Macquarie scientists help develop coral reef database
“Coral reefs are changing rapidly, and that is unlikely to slow down,” said Associate Professor Joshua Madin from Macquarie University’s Genes to Geoscience Research Centre, who led the team developing the database.
“If we don’t understand these changes, we can’t protect these species-rich ecosystems. We need to speed the science up, and to think creatively about how to do that.”
In a paper describing the database, published recently in Scientific Data, Professors Andrew Baird and Sean Connolly from the ARC Centre of Excellence for Coral Reef Studies (Coral CoE) say the Coral Trait Database will assist scientists working on coral reefs answer a multitude of questions.
“The trait database is the first of its kind for corals and will allow coral reef scientists to begin to address many significant, unresolved questions—and much faster,” Professor Baird says.
“Traits are fundamental to most aspects of the ecology and evolution of organisms,” he explains. “For example, the Great Barrier Reef is now in the grip of perhaps the largest coral bleaching episode in history, and this database can help scientists explain why some species are more susceptible than others.”
Baird, Madin and their colleagues spent thousands of hours compiling the database over the past few years. They sifted through papers published in journals, tables printed in books, and examined other resources scattered around the globe.
Some of the data had been buried in obscure, often difficult to access—but highly informative—books dating back to the 1800s. The Coral Trait Database promises to save a lot of time, money and effort across all fields of coral reef studies.
“A lot of these data were not easily accessible, and it was expensive for many to get to,” explains Professor Sean Connolly. “So much of the Coral Trait Database content was previously only available to the ‘elite.’ The existence of this tool also means the coral reef research community can cut down on redundant research efforts.”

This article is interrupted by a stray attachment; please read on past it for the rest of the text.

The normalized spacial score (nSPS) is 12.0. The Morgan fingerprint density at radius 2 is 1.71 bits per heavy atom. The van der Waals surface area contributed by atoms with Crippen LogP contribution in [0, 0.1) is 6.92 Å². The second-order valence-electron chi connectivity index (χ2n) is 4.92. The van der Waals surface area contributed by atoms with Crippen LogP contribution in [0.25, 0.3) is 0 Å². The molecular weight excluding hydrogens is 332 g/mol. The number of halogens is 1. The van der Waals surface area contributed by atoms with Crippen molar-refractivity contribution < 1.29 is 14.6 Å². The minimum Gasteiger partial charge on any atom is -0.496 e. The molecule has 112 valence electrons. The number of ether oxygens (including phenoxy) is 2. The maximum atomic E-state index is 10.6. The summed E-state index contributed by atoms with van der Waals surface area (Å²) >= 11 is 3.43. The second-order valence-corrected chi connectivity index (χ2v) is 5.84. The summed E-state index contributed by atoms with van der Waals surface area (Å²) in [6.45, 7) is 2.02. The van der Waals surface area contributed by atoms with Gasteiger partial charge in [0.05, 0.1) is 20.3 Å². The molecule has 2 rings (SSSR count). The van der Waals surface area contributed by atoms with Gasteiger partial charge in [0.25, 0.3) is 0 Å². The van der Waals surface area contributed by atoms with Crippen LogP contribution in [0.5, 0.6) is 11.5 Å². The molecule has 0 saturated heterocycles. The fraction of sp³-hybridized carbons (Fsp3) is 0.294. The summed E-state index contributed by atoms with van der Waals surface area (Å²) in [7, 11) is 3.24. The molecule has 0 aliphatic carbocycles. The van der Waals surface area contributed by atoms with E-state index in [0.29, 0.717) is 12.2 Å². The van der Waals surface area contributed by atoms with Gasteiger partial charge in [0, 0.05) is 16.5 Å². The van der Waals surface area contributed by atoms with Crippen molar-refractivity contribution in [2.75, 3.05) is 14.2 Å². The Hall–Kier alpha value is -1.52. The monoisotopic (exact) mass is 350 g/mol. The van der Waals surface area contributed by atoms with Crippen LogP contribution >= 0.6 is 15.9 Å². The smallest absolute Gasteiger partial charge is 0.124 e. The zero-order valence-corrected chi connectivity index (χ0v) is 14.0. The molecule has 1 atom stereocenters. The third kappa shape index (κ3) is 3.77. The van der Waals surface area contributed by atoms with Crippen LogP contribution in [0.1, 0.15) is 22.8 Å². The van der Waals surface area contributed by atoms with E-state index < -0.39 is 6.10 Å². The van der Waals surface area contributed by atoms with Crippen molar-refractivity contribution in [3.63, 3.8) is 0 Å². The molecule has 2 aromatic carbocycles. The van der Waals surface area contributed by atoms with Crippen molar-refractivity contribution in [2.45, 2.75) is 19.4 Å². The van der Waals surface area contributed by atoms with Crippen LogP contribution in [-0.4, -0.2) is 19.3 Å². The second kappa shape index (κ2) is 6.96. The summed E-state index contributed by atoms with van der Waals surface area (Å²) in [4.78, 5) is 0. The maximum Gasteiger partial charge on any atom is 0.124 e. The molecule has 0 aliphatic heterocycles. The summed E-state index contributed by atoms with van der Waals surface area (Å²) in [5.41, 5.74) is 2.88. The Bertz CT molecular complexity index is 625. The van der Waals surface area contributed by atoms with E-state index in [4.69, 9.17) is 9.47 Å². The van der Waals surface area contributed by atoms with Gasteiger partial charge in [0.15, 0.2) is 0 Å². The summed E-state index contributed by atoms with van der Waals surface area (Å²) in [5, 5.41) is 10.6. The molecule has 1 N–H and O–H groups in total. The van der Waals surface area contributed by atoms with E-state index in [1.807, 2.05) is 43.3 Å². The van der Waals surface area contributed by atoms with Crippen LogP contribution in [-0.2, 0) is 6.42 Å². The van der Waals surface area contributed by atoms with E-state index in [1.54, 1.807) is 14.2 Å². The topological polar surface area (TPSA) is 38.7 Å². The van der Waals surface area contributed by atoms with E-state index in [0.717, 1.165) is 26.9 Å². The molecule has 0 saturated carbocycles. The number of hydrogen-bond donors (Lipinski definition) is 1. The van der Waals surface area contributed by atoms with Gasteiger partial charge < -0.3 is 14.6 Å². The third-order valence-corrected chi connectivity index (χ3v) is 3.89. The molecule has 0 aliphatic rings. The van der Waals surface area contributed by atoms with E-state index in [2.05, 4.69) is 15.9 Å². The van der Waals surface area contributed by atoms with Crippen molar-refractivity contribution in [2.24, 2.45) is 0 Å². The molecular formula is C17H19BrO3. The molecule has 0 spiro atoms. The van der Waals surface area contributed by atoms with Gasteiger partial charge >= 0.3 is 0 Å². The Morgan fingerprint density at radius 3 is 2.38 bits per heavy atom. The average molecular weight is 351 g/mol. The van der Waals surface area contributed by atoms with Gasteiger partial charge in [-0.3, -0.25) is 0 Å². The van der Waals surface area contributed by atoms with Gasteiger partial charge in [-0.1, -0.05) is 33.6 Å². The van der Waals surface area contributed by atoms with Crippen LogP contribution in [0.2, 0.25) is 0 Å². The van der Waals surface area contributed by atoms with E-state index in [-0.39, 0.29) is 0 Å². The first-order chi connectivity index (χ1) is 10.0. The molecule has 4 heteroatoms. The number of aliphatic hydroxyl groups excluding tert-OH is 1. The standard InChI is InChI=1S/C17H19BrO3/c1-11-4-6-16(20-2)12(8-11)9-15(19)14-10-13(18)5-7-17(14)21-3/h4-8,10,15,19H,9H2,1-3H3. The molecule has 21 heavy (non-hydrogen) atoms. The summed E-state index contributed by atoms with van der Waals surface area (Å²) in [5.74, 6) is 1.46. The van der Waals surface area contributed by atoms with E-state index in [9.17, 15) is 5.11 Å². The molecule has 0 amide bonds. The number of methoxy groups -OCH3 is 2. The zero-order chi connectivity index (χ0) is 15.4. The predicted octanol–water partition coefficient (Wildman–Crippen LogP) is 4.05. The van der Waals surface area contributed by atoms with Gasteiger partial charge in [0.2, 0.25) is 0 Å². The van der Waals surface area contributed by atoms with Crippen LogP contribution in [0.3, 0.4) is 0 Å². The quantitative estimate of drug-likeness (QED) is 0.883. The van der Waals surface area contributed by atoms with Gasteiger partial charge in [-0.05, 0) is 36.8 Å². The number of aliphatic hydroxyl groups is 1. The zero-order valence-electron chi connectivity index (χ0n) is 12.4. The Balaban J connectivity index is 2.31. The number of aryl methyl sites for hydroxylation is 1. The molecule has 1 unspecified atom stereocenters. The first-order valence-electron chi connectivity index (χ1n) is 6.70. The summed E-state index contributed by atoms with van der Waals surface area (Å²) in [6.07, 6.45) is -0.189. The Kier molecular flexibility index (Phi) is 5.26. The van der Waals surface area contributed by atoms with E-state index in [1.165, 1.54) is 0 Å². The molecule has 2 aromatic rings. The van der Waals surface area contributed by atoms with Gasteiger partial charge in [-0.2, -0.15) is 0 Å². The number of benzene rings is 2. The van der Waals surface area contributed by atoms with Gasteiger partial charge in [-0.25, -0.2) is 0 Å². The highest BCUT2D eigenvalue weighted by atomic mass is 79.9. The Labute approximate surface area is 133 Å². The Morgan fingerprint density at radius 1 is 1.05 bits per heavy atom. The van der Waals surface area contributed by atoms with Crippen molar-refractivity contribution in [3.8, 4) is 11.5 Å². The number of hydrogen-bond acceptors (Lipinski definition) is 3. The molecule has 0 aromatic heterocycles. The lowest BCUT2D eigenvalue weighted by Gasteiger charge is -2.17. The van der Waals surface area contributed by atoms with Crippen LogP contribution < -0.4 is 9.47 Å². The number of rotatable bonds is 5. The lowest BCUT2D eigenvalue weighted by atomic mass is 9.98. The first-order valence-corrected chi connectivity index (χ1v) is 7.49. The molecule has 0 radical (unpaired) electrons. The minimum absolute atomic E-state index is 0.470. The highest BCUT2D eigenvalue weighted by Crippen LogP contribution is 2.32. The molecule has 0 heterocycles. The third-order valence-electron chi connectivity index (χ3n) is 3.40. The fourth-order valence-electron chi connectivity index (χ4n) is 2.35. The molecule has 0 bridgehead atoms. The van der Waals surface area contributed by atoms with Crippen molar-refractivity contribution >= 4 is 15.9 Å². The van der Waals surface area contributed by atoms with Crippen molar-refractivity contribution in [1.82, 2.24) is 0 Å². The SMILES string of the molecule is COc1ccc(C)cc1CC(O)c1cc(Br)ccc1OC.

Coral reefs remain one of the most diverse and valuable ecosystems on the planet, hosting more species than any other marine environment. Globally, an estimated 275 million people rely directly on coral reefs for food, protection from waves and storms, income, and cultural value. They are also crucial in providing protection and habitat for healthy fish populations. However, in the past 20 years, coral cover has diminished by as much as 95 percent in some locations.
Climate change and the El Niño of the recent months combined are currently contributing to a global mass-bleaching event—and on a scale previously unseen in recorded history. Added stresses from pollution and over-fishing further complicate coral reef health.
“There are hardly any questions you can’t ask of the database: its number of uses are extraordinary, but progress in these areas has been hindered by the lack of readily accessible trait data,” said Madin.
“We hope this database will support scientists trying to make a difference by providing them access to the data they need quickly, and at no cost.”